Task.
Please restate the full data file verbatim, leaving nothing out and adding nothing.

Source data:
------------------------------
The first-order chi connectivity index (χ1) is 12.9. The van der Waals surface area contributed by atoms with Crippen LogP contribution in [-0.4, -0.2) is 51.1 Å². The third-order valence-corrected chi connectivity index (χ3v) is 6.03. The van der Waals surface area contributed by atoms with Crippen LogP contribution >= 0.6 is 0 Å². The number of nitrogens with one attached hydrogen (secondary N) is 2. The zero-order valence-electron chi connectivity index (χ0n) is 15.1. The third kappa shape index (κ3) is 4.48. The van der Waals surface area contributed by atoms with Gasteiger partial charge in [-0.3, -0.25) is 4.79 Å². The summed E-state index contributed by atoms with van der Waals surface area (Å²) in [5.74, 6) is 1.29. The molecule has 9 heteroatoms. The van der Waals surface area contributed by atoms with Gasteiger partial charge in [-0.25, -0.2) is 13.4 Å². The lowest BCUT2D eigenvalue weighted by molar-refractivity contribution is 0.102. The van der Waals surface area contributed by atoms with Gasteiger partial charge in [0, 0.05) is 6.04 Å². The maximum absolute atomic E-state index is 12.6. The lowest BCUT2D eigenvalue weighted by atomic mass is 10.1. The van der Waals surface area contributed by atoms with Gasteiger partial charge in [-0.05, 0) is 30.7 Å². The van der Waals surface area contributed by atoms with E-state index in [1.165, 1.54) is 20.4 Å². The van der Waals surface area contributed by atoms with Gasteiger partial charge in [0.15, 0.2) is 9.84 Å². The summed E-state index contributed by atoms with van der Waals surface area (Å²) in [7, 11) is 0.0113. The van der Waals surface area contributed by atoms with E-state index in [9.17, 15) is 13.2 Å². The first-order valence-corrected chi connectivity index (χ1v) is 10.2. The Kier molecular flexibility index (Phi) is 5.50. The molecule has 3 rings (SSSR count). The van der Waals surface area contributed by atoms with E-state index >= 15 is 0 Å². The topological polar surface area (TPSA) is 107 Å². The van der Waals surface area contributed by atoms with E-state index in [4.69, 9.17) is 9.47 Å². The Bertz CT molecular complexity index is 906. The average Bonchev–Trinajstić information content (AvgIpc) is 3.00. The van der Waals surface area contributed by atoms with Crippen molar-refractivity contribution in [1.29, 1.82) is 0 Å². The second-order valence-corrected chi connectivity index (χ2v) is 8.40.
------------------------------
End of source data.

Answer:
The first-order chi connectivity index (χ1) is 12.9. The van der Waals surface area contributed by atoms with Crippen LogP contribution in [-0.4, -0.2) is 51.1 Å². The third-order valence-corrected chi connectivity index (χ3v) is 6.03. The van der Waals surface area contributed by atoms with Crippen LogP contribution >= 0.6 is 0 Å². The number of nitrogens with one attached hydrogen (secondary N) is 2. The zero-order valence-electron chi connectivity index (χ0n) is 15.1. The third kappa shape index (κ3) is 4.48. The van der Waals surface area contributed by atoms with Gasteiger partial charge in [-0.3, -0.25) is 4.79 Å². The summed E-state index contributed by atoms with van der Waals surface area (Å²) in [5.74, 6) is 1.29. The molecule has 9 heteroatoms. The van der Waals surface area contributed by atoms with Gasteiger partial charge in [-0.25, -0.2) is 13.4 Å². The lowest BCUT2D eigenvalue weighted by molar-refractivity contribution is 0.102. The van der Waals surface area contributed by atoms with Gasteiger partial charge in [0, 0.05) is 6.04 Å². The maximum absolute atomic E-state index is 12.6. The lowest BCUT2D eigenvalue weighted by atomic mass is 10.1. The van der Waals surface area contributed by atoms with Gasteiger partial charge in [-0.05, 0) is 30.7 Å². The van der Waals surface area contributed by atoms with E-state index in [1.165, 1.54) is 20.4 Å². The van der Waals surface area contributed by atoms with Gasteiger partial charge in [0.15, 0.2) is 9.84 Å². The summed E-state index contributed by atoms with van der Waals surface area (Å²) in [7, 11) is 0.0113. The van der Waals surface area contributed by atoms with E-state index in [9.17, 15) is 13.2 Å². The first-order valence-corrected chi connectivity index (χ1v) is 10.2. The Kier molecular flexibility index (Phi) is 5.50. The molecule has 3 rings (SSSR count). The van der Waals surface area contributed by atoms with E-state index >= 15 is 0 Å². The topological polar surface area (TPSA) is 107 Å². The van der Waals surface area contributed by atoms with E-state index in [4.69, 9.17) is 9.47 Å². The Bertz CT molecular complexity index is 906. The average Bonchev–Trinajstić information content (AvgIpc) is 3.00. The van der Waals surface area contributed by atoms with Crippen molar-refractivity contribution in [1.29, 1.82) is 0 Å². The second-order valence-corrected chi connectivity index (χ2v) is 8.40.